Know Your Customer: Guide to digital CDD, AML, KYC regulatory compliance
Financial services companies need to understand regulations around Anti Money Laundering (AML), Know Your Customer (KYC) and Customer Due Dilligence (CDD). We explain each in this guide.
What is AML or AML/CFT?
AML stands for Anti-Money Laundering and CFT for Countering the Financing of Terrorism. In the battle to fight money laundering (the act of hiding the criminal origin of funds), so-called Anti-Money Laundering laws have been adopted in many countries. These laws require regulated companies (like financial institutions) to identify and check the background of their customers (the so-called CDD measures) and report suspicious activity or transactions to the authorities.
AML regulations are often combined with regulations to counter terrorist financing (CFT).
AML and CFT regulations have turned regulated companies into the “gatekeepers” of the legal financial system.
What is KYC?
KYC stands for Know Your Customer and can have different meanings depending on the context or jurisdiction. It is often used as synonym for CDD (see CDD below), but sometimes referred to as the wider range of regulatory obligations related to AML, tax, and conduct of business.
What is CDD?
CDD stands for Customer Due Diligence and is the process of taking risk-based measures to (on an ongoing basis) (1) verify the customer identity, its beneficial owners and its ownership and control structure, (2) to perform screening for PEP and sanction status, and (3) to understand and review the purpose and the intended nature of the business relationship.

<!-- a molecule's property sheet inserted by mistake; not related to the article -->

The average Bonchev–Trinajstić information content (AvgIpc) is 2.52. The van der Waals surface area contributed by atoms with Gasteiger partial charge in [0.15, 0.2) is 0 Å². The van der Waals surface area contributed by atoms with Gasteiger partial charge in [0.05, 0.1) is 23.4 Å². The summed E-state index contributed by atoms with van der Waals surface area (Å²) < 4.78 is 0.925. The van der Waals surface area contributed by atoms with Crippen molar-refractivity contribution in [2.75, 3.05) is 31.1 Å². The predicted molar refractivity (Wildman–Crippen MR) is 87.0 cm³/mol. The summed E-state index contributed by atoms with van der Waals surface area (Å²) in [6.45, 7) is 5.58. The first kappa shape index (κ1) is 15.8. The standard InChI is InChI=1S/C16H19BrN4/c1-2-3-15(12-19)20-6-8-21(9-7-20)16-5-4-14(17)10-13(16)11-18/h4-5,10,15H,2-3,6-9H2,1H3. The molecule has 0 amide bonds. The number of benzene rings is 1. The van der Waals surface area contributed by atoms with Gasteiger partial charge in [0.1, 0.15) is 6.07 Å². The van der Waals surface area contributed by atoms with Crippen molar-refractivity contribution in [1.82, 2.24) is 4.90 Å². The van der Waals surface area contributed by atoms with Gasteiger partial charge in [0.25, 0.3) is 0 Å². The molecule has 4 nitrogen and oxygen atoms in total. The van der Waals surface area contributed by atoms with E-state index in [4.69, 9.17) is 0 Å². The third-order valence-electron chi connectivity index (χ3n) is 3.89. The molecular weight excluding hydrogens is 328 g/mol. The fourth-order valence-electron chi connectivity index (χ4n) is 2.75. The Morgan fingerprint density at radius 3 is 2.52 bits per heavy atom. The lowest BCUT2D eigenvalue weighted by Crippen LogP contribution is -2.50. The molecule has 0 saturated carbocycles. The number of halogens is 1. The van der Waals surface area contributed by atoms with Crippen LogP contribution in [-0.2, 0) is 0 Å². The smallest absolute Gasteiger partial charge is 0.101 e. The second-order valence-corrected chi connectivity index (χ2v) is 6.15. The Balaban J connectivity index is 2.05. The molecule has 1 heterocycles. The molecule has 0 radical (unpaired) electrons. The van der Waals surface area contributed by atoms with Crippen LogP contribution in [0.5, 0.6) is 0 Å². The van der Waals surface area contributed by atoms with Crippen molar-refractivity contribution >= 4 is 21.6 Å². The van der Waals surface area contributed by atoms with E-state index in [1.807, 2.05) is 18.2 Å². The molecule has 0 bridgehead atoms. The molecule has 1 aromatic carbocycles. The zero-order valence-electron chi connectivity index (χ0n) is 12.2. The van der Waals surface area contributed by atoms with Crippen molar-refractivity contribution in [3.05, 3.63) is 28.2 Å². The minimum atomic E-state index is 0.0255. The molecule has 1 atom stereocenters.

What is the difference between KYC and AML compliance?
KYC (or CDD) is a part of a wider set of AML recommendations as defined by the FATF. AML includes other recommendations as well, such as financial transaction monitoring, reporting to financial intelligence units, or recommendations related to reliance or correspondent banking.
Who regulates AML?
In essence AML regulations are national laws, regulated by national authorities.
In the EU and EEA these laws are based on the European directives (AMLD4, AMLD5 and AMLD6), which serve as “blueprints” for the laws in European countries. These directives have contributed to alignment between the AML laws in European countries, but countries still have the freedom to define specific requirements where the directives leave space to do this.
On a global intergovernmental level, AML legislation is aligned between countries via the FATF, the Financial Action Task Force.
Who needs to comply with AML?
This is defined in local laws, so can be slightly different per country. In general, key actors who are at risk to be “used” for money-laundering purposes have to comply to AML regulations. Examples of such actors for the 3 key phases of a typical money laundering process are:
Placement phase: banks, card issuers, payment service providers, life insurers, crypto-currency actors, casinos, foreign exchange agents.